A statement from the vaikhAnasa kalpa–sutra to the effect that all Vedic rites,
austerities and sacrifices prescribed in the Vedas are only variant form of worship of Vishnu,
” athatOnushtAnakalpam vyaKhyAsyAma: | sarvE vaidikAchArAstapOyagnaSva vishNupUjAvidhErbhEdA: | iti vaikhAnasa sUtram || ”
The ancient lawgivers knew that in the worship of vishnu the vaikhAnasas were only following the lead given by the great sages of yore like vasishTa, the ascetics like sanaka, and by the section of the ancient followers of the Vedic tradition who were the adherents of the cult vishnu.
Although the vaikhAnasa texts align themselves against the tAntrik tradition, there is at least one particular detail of worship which they share in common with the latter, and that is the assumed identification of the devotee with the deity during worship. The tAntrik position rejects as impossible the communion of the human with the divine, unless the worshipper identifies himself with the worshipped. The worshipper is said to pass through three phases: he regards himself as wholly belonging to the deity, without however a direct encounter with the deity (‘tasyaivAham‘); then, an encounter does occur and the devotee can confide with the deity: ‘I am thine’ (‘tavevAham‘); and finally the culmination of the encounter results in the feeling that the worshipper himself is the deity. And thus the deity does not exist apart from him (‘tvamevAham‘). In the vaikhAnasa texts, it is prescribed for purposes of invocation (AvAhana) that after the worship of the enclosure-deities (Avarana-pujA ) and the worship of the door-guardians ( dvAra-pAla-puja ), the priest should station himself in front of the idol (behind the screen), and reciting the ‘Atma-suktaM‘, should enter into a state of meditative absorption, when he will become in fact vishnu himself. Then follows the sequence of symbolic and ritual ‘placement’ (nyAsa), after this identity of self with Vishnu is transferred to the main idol. Derived from this facility with which the priest can identify himself with the Deity during a worship sequence is the notion that the priest has an enduring divine presence within him. We read, for instance, in BhrigU’s KriyAdhikAra that Vishnu has two forms: the Idol and the Priest. The idol acquires divinity after invocation (AvAhana), while divinity abides always in the priest. He is therefore to be regarded as a mobile god viz., sAkshAt vishnu rupi.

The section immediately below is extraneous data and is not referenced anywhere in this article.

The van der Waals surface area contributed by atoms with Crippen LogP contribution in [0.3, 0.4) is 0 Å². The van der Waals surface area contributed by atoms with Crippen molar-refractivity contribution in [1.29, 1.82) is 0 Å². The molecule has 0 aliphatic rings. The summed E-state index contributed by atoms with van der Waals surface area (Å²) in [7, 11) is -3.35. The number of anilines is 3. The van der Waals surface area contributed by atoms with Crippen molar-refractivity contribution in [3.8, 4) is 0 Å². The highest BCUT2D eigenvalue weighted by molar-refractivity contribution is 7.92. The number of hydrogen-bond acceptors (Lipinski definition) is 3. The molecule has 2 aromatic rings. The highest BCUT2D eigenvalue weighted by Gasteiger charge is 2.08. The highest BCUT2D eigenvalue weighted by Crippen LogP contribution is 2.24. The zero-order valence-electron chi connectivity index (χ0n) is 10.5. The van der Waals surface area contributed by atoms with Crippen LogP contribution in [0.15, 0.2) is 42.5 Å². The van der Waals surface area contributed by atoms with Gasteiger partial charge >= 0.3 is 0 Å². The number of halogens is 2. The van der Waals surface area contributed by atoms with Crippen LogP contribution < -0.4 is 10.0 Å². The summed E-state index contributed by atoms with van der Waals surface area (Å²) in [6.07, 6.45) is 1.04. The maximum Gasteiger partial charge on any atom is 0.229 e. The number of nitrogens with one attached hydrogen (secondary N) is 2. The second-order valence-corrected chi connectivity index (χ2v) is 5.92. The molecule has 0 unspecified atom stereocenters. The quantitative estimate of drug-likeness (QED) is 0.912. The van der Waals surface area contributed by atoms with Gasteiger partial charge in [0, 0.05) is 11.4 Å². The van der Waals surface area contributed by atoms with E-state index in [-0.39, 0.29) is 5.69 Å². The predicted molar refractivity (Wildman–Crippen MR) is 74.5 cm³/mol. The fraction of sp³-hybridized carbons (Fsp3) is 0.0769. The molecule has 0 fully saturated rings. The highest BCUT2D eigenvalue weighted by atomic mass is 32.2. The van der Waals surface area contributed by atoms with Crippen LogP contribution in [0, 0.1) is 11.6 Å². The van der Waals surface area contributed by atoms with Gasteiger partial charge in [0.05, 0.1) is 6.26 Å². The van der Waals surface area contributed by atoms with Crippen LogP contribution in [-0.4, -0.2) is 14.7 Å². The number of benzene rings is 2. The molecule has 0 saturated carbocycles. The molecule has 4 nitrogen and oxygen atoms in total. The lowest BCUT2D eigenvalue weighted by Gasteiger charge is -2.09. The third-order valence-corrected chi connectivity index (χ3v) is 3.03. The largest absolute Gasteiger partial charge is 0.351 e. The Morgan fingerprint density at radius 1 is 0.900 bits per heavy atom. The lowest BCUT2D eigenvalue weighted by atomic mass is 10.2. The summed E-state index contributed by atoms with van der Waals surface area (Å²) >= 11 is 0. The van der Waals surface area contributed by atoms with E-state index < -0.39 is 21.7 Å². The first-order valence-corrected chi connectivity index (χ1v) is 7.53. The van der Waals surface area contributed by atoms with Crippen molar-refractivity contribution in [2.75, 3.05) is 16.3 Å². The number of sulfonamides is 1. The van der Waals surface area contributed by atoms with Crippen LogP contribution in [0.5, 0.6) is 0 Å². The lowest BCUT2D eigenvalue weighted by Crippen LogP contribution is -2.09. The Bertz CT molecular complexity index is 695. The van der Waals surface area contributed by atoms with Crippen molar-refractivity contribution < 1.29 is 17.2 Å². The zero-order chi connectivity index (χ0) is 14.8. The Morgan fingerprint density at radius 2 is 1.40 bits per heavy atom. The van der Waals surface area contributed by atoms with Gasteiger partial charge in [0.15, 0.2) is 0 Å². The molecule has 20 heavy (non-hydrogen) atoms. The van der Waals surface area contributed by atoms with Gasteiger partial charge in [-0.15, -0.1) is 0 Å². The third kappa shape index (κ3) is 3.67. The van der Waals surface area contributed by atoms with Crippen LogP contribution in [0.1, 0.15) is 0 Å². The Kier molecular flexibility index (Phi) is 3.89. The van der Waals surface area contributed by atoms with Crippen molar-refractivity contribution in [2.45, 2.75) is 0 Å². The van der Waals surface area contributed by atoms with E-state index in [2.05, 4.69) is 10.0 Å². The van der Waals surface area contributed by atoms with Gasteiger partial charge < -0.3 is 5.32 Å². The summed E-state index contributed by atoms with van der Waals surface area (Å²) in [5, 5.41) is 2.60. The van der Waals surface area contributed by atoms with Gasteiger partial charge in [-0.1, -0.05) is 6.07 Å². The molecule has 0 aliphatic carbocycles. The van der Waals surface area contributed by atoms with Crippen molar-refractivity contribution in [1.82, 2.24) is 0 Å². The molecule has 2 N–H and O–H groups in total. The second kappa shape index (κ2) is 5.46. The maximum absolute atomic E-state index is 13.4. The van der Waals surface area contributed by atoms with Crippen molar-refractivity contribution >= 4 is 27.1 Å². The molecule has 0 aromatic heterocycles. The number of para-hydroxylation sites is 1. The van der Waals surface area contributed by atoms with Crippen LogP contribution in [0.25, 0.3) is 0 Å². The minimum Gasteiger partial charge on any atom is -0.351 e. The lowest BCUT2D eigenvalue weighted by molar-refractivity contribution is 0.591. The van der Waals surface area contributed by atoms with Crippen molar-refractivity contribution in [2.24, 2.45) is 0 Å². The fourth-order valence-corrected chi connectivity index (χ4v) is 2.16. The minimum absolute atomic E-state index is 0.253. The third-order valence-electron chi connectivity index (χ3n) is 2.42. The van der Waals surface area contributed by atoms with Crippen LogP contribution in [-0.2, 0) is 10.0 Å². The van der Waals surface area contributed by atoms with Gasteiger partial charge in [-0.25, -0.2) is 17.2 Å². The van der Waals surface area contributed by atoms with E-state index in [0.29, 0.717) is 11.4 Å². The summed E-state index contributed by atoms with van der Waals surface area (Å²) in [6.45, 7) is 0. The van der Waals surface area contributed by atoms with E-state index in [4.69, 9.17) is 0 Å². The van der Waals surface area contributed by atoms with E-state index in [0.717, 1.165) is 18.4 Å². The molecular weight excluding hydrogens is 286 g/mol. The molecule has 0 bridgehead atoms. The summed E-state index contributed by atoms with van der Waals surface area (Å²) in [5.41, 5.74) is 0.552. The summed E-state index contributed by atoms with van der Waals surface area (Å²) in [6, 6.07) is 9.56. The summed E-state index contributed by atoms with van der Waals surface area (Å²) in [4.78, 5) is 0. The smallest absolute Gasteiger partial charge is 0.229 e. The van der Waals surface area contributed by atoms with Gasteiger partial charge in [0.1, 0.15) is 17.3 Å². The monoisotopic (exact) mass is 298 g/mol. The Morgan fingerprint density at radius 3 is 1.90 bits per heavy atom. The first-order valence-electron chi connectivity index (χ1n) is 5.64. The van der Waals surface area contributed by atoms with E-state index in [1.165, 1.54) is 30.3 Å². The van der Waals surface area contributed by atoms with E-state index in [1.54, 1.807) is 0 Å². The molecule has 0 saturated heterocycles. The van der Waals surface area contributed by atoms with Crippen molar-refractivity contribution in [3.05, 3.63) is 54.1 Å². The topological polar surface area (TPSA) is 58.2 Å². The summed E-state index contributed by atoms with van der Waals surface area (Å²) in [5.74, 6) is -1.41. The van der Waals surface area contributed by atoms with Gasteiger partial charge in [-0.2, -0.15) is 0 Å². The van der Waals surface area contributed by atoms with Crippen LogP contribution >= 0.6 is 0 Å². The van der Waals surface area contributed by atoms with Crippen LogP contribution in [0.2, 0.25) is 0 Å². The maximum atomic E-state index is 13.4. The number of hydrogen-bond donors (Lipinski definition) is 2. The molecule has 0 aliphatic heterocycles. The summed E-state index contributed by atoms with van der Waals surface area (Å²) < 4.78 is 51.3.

The Atma-Sukta (SrI vaikhAnasa Mantra Prasna, 5.120.1-12 ) is a collection of nine verses in the trishtubh metre. Its employment is peculiar to the vaikhAnasa worship. It is recited while invoking the form of Vishnu in his cosmic aspect (sa-kala), and it is meant to enlarge the consciousness of the worshipper to cosmic dimensions so that his own constitution may accommodate Vishnu’s ‘sakala‘ form. It is a procedure by means of which the priest’s self identifies itself with the highest of selves, viz., bishnu. The hymn is called Atma-Sukta not only because it begins with the words ‘AtmAtma‘, but also because it concerns itself with transforming the individual self into the cosmic spirit. ( We may call it advaitic element in qualified non dualism )
[ Note :-(ग्)ं is sign for vedic anusvAra . ]
आत्मात्मा परमान्तरात्मा मह्य्-अन्तरात्मा यश् चातिरात्मा सतनो | ऽन्तरात्मा व्यावेष्टि विश् (ग्)ं सकलं बिभर्ति यो व्यक्त-पुण्यस् स-तुनः प्रधानः||
५.१.१२०.२ प्राणः प्रणीतिस् स उदान आदिर् वर-दो वराहो व्यानश् च मे स्यात् | तपसाञ् च मूर्तिः कपिलो मुनीन्द्रो यश् चापानो हयशीर्षो नः||
५.१.१२०.३ यत् सर्वम् अश्नात्य् अजरस् समग्र(ग्)ं श्रियम् ऊर्ज-युक्तां स तु मे समानः||
५.१.१२०.४ बलम् आसुरं यत् सततं निहन्ता ब्रह्मा बुद्धिर् मे गोप ईश्वरः||
५.१.१२०.५ सविता च वीर्यम् इन्दुश् च धातु-रस-भूत-भूता भूतास् स-भूताः||
५.१.१२०.६ द्यौर् मे अस्तु मूर्धोदर-नाभो वा भूमिर् यथाङ्घ्रिर्ववृधे ऽहम् ईशः||
५.१.१२०.७ अस्थीनि मे स्युर् अथ पर्वताख्या भुजगाश् च केशा दिवि ये चरन्तः||
५.१.१२०.८ द्वौ नेत्र-रूपौ विथु पृश्च्नि [?] मुख्यौ रुधिरञ् च सार(ग्)ं सकलञ् च तोयम् ||